This is the third in a series about common conflicts in contemporary families.
Q: What is family conflict, and what are some of the common causes?
A: Family conflict develops when members of a family have different beliefs or viewpoints, when people misunderstand one another, when someone gets hurt feelings and develops resentment, and when miscommunication leads to mistaken assumptions and subsequent arguments.
Family stages often cause conflicts. These include learning to live as a new couple (cohabiting or married), having the first baby and any subsequent children, sending a child to school, dealing with adolescence and experiencing the passage of young persons into adulthood. Each of these stages has innumerable possibilities for conflicts.
The other times conflicts occur is during changes in family situations. Separation and divorce create conflict, as do moving to a new town, starting a new job or starting a new school. Starting to commute long hours to and from work creates family conflict. Changes in financial circumstances also are life changes that can create conflicts.
Through time, the needs, values and opinions of family members can change and create conflicts. Change can occur between spouses, between parents and children, between siblings, between nuclear families and in-laws, and among extended family members. The above information is from the website of the Department of Health and Human Services, State Government of Victoria, Australia. From the Livestrong Foundation, there is additional information. Expanding on some of the causes of conflicts, one of the most common is money. The conflict can be not having enough money to meet expenses, competition for control of the money between spouses or partners, and disagreements about how to spend money.
Disagreements about types of child discipline cause conflicts. Parents can become polarized into the good parent and the bad parent, or the disciplinarian and the comforter. Such divisions are unhealthy for parents and children.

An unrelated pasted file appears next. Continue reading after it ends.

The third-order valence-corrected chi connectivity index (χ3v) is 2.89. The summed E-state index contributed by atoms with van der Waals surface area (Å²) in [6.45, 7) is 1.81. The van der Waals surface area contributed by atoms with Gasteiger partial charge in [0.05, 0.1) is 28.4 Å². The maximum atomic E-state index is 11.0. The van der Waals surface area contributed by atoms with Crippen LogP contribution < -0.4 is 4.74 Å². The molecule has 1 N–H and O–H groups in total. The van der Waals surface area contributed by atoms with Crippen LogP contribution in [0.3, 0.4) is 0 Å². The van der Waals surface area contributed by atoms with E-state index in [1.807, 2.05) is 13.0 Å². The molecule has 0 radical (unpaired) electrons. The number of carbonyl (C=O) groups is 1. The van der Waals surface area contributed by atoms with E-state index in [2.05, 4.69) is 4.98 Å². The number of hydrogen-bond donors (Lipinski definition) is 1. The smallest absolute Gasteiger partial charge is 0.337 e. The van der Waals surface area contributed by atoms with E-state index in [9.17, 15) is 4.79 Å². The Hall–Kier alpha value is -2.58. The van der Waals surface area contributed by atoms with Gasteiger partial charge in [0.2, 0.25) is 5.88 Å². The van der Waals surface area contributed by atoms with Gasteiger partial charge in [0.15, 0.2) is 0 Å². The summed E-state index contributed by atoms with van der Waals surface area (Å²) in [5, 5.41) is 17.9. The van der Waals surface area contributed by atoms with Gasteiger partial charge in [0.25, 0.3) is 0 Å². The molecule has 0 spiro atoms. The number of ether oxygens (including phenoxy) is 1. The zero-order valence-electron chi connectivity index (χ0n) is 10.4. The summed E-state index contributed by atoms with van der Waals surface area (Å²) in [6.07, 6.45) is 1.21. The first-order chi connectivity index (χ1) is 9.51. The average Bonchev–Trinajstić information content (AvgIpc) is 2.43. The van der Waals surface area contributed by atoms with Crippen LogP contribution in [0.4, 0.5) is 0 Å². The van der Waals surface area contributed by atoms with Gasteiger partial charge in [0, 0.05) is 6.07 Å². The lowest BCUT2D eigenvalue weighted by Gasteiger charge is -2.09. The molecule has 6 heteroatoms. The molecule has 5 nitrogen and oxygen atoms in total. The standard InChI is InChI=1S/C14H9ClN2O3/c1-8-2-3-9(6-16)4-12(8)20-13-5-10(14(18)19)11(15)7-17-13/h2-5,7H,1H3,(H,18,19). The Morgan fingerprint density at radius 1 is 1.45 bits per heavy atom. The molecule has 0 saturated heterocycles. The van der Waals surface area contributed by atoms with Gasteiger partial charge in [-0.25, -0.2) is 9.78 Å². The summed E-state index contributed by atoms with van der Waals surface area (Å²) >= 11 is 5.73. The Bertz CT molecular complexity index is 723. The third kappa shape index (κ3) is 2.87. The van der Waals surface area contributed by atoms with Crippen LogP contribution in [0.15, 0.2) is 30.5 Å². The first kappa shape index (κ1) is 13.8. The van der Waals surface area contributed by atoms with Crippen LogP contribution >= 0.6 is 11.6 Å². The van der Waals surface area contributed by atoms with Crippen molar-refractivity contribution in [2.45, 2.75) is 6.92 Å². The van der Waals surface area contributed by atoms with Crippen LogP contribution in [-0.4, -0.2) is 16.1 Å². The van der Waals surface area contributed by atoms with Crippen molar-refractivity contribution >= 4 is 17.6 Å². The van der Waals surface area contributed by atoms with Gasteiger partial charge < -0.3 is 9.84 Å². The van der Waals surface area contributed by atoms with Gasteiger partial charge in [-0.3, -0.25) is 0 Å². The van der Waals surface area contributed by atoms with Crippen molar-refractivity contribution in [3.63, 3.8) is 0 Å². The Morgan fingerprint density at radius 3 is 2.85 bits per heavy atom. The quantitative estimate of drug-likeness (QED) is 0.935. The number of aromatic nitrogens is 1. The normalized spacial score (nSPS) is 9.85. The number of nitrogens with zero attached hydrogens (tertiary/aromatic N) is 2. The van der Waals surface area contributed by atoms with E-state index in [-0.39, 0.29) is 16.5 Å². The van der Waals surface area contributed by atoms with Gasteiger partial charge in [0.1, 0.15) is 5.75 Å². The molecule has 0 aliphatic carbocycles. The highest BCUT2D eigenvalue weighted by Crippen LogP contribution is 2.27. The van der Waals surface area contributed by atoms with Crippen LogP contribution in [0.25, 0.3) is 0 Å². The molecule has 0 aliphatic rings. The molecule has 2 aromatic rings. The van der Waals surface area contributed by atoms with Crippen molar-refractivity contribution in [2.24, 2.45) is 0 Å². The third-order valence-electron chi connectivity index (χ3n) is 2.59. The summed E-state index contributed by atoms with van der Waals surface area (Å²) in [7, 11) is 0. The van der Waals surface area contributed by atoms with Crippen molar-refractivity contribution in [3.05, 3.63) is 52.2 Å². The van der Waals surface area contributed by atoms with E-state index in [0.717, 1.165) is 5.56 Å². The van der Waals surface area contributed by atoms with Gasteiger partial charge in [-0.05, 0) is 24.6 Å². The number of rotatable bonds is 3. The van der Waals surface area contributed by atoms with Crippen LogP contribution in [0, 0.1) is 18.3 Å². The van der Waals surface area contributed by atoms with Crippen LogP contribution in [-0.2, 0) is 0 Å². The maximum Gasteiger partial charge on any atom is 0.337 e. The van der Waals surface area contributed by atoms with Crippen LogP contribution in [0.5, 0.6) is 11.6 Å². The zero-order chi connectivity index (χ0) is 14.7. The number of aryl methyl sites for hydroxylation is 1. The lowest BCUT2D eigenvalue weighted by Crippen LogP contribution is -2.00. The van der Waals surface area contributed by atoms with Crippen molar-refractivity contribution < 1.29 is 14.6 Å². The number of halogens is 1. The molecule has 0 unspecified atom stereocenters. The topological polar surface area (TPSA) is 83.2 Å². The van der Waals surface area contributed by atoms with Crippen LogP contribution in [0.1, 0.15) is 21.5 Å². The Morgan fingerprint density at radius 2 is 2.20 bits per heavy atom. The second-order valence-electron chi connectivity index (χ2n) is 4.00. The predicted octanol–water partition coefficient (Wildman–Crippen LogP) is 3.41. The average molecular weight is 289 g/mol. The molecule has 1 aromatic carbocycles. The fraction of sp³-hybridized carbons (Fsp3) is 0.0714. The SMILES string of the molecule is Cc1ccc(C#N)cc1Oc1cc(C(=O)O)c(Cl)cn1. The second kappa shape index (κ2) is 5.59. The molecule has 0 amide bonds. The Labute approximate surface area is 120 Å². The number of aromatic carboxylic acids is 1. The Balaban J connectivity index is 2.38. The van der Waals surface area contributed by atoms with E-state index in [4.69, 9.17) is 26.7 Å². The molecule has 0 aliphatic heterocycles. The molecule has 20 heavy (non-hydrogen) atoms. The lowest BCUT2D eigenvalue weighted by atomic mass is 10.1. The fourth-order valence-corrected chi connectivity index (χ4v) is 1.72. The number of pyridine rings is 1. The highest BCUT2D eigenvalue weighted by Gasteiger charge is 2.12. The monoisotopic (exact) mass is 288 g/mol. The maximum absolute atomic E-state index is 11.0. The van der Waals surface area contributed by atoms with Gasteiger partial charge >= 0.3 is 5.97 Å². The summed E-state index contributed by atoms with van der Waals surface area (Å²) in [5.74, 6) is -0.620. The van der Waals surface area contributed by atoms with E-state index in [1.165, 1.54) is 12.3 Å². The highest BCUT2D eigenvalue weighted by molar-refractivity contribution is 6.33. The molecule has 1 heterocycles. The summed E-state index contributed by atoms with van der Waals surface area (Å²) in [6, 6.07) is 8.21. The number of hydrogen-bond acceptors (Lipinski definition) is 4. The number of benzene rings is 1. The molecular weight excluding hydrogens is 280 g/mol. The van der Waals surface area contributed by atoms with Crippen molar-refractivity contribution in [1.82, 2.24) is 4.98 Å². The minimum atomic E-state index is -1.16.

Sibling rivalry can cause conflicts, such as jealousy leading to teasing, competition, or verbal and physical abuse. If a parent favors one child, there are even greater conflicts. Sibling rivalry is normal provided it is contained by parental intervention and not damaging to the development of any of the children.
In terms of in-laws and extended families, problems arise if family members other than the nuclear family or blended family are intrusive into family matters. In these instances, conflict is inevitable, especially since boundaries and values differ significantly from person to person and family to family.
The American Academy of Child and Adolescent Psychiatry explores the conflicts created by family moves. Studies show children and adolescents who move repeatedly are more likely to have problems in school. If moves coincide with other changes such as divorce, death, decreases in family incomes or new schools, they are even more problematic.
Moves put children into positions of having to make all new friends. Schools differ and have varying curricula and schedules. Children can become stressed, bored or depressed.
Children in kindergarten or first grade are vulnerable to moves because they are already in the process of separating from their parents and adjusting to school. Moving might precipitate these children regressing to more dependent relationships with parents.
Because of the increasing importance of peers, teens and preteens have even more problems moving. They might not talk to parents about their distress but might become depressed, anxious, withdrawn, rebellious or aggressive. If there is disagreement between parents about moving, their conflicts will affect the teenagers and children.
There are additional conflicts between extended family members and nuclear family groups. Common problems include relatives who wear out their welcome by staying too long. Then there are relatives who visit too often. Conflicts also can arise about relatives who call too often or too infrequently.
Interfering relatives who meddle in other people’s lives can occur among extended family members or in-laws. It is not unusual for families to have interfering relatives. Further information concerning conflicts with relatives can be found on familyeducation.com.
Unemployment negatively affects families because of the ensuing financial hardships. An article from the University of Michigan Library reported on the effect of unemployment on automobile workers and their families. The results were about workers from a fairly well-off segment of blue-collar automobile employees, not workers from low paid-jobs. The authors of this article believed results were negative considering that these workers were fairly well-off and the study measured hardships at the end of two years. This data demonstrated families were not prepared ahead of time to sustain periods of unemployment.
• Next week’s article will continue with additional common causes of family conflicts.
Judy Caprez is professor emeritus at Fort Hays State University.